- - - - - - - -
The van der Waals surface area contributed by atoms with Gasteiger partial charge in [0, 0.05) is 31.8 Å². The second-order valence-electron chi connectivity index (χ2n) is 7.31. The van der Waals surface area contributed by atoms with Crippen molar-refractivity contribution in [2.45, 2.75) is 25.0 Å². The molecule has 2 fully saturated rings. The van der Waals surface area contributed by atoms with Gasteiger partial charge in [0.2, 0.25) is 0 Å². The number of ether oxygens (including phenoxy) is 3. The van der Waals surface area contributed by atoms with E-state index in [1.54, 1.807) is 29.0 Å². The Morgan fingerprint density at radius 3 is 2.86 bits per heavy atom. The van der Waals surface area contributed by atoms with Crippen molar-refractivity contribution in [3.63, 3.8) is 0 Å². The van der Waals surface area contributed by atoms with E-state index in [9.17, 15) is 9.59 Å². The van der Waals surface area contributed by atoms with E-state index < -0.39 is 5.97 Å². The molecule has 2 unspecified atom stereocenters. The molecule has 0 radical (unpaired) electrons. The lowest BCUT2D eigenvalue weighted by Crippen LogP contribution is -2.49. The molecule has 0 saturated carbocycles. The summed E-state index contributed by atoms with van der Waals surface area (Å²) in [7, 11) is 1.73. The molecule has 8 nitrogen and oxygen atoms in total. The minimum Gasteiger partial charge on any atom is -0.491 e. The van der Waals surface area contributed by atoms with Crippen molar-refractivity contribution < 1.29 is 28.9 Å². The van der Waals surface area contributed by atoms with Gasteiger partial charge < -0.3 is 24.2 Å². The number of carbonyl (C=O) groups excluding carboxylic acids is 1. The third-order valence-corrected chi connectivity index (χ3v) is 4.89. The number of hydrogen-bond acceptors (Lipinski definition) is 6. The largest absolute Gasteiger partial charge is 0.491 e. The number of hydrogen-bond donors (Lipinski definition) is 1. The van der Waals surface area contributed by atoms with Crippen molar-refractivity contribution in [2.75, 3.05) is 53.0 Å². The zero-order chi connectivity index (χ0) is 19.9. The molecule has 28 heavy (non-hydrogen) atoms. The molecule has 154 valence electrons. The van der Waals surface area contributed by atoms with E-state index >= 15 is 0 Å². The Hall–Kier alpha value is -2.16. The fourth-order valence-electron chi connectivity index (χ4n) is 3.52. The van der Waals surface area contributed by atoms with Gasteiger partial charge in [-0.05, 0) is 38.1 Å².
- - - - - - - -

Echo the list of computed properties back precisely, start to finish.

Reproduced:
The van der Waals surface area contributed by atoms with Gasteiger partial charge in [0, 0.05) is 31.8 Å². The second-order valence-electron chi connectivity index (χ2n) is 7.31. The van der Waals surface area contributed by atoms with Crippen molar-refractivity contribution in [2.45, 2.75) is 25.0 Å². The molecule has 2 fully saturated rings. The van der Waals surface area contributed by atoms with Gasteiger partial charge in [0.2, 0.25) is 0 Å². The number of ether oxygens (including phenoxy) is 3. The van der Waals surface area contributed by atoms with E-state index in [1.54, 1.807) is 29.0 Å². The Morgan fingerprint density at radius 3 is 2.86 bits per heavy atom. The van der Waals surface area contributed by atoms with Crippen molar-refractivity contribution in [3.63, 3.8) is 0 Å². The van der Waals surface area contributed by atoms with E-state index in [9.17, 15) is 9.59 Å². The van der Waals surface area contributed by atoms with E-state index < -0.39 is 5.97 Å². The molecule has 2 unspecified atom stereocenters. The molecule has 0 radical (unpaired) electrons. The lowest BCUT2D eigenvalue weighted by Crippen LogP contribution is -2.49. The molecule has 0 saturated carbocycles. The summed E-state index contributed by atoms with van der Waals surface area (Å²) in [7, 11) is 1.73. The molecule has 8 nitrogen and oxygen atoms in total. The minimum Gasteiger partial charge on any atom is -0.491 e. The van der Waals surface area contributed by atoms with Crippen molar-refractivity contribution < 1.29 is 28.9 Å². The van der Waals surface area contributed by atoms with Gasteiger partial charge < -0.3 is 24.2 Å². The number of carbonyl (C=O) groups excluding carboxylic acids is 1. The third-order valence-corrected chi connectivity index (χ3v) is 4.89. The number of hydrogen-bond acceptors (Lipinski definition) is 6. The largest absolute Gasteiger partial charge is 0.491 e. The number of hydrogen-bond donors (Lipinski definition) is 1. The van der Waals surface area contributed by atoms with Crippen molar-refractivity contribution in [2.75, 3.05) is 53.0 Å². The zero-order chi connectivity index (χ0) is 19.9. The molecule has 28 heavy (non-hydrogen) atoms. The molecule has 154 valence electrons. The van der Waals surface area contributed by atoms with E-state index >= 15 is 0 Å². The Hall–Kier alpha value is -2.16. The fourth-order valence-electron chi connectivity index (χ4n) is 3.52. The van der Waals surface area contributed by atoms with Gasteiger partial charge in [-0.05, 0) is 38.1 Å².